The 1970s was a turbulent decade in America. The Vietnam War was coming to an end, racial tensions were high, news of the Watergate scandal raised questions about the country’s political stability, and the Oil Crisis threatened to bring the nation to an economic standstill. Young people, feeling increasingly disillusioned as a result of the uninspiring political and economic circumstances, struggled to find meaning in their daily lives.
Many of them sought refuge in dance clubs like New York’s Studio 54, which, with the growing popularity of music from artists like the Bee Gees and Donna Summer, is where disco fever was born. With its infamous dance moves (the most iconic of which – the classic one finger high, one fist low– was struck by John Travolta in original Saturday Night Fever), its own fashion trend epitomized by the white leisure suit, and its irresistibly catchy sound, disco was inescapable.
The musical Saturday Night Fever tells the story of Tony Manero, a 19 year old Brooklyn native who tries to temporarily forget the depressing reality of his everyday life by spending weekends at the local dance club with his four friends: Joey, Double J, Gus, and Bobby C. At the disco, Tony is king.
“Tony thinks of dancing as an escape from his surroundings,” said Chris Cowley, who plays Tony in Saturday Night Fever. “He hates his home life, he hates his surroundings, and his only release from that is dancing and having the opportunity to be something bigger than himself in the disco. I think this is very relatable because a lot of people turn to dancing as a release from stresses of every day life.”
Tony’s stresses include a dead-end job at a local hardware store and a deteriorating relationship with his mother and father. While spending his weekend as “king of the dance floor” may seem like a harmless distraction from an unpleasant home life, Tony frequently finds himself in troubling and even dangerous situations that reveal the racist, sexist, violent, and homophobic nature of his environment.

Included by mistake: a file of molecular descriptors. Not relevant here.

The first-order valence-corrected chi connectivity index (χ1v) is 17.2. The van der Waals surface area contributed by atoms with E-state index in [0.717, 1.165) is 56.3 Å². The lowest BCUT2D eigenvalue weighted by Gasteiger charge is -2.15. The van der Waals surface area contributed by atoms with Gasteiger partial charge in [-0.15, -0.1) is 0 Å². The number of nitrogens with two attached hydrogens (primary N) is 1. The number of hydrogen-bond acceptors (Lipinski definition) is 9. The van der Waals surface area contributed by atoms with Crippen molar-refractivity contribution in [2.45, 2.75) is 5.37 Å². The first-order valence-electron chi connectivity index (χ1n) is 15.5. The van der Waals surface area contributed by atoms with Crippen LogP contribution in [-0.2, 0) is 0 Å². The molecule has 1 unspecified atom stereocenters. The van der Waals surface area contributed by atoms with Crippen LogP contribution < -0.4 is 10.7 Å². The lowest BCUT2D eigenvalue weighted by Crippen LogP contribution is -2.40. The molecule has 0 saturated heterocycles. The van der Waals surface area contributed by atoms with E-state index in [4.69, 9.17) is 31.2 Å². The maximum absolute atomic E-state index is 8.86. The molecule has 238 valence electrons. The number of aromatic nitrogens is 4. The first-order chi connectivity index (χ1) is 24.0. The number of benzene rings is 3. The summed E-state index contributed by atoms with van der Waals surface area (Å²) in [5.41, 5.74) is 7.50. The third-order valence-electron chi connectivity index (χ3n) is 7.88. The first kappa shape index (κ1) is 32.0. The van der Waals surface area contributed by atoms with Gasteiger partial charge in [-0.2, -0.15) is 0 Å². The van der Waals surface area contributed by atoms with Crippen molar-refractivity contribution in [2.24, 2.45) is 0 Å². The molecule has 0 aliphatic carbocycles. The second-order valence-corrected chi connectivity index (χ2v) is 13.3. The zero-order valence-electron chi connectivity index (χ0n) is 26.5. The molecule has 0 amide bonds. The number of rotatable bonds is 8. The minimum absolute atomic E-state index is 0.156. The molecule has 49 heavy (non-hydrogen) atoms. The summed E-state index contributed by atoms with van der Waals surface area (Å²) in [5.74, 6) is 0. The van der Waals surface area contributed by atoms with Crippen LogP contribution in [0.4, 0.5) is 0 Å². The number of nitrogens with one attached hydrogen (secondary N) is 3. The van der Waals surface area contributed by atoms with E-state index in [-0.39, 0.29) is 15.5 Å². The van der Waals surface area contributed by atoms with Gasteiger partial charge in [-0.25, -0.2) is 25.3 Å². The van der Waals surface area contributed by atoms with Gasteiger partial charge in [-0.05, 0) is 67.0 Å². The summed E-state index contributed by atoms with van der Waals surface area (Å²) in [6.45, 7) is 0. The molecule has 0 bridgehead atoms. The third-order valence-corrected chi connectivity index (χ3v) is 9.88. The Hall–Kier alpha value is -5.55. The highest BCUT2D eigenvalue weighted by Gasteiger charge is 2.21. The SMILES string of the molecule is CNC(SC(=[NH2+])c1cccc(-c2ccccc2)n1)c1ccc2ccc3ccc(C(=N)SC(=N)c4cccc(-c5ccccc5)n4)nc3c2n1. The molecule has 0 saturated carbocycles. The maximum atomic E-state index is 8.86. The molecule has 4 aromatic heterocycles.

The conflict between Tony and his surroundings is an ever-present theme in Saturday Night Fever. “Tony is actually a bit more enlightened than his friends,” said Chris. “Especially by the end of the show, he values the quality of the dancing over race. Even though it’s difficult for him to give his prize to the Puerto Rican couple, he appreciates that they were better. He hates how single-minded his environment is and just wants to break out of it.”
For more about our production of Saturday Night Fever, you can visit the website at http://www.english-theatre.de/programme/season-20132014/saturday-night-fever/. For tickets, please visit http://www.english-theatre.de/tickets/ or call the box office at (069) 242 316-20. We have shows Tuesday – Saturday at 7:30 and Sunday at 6:00.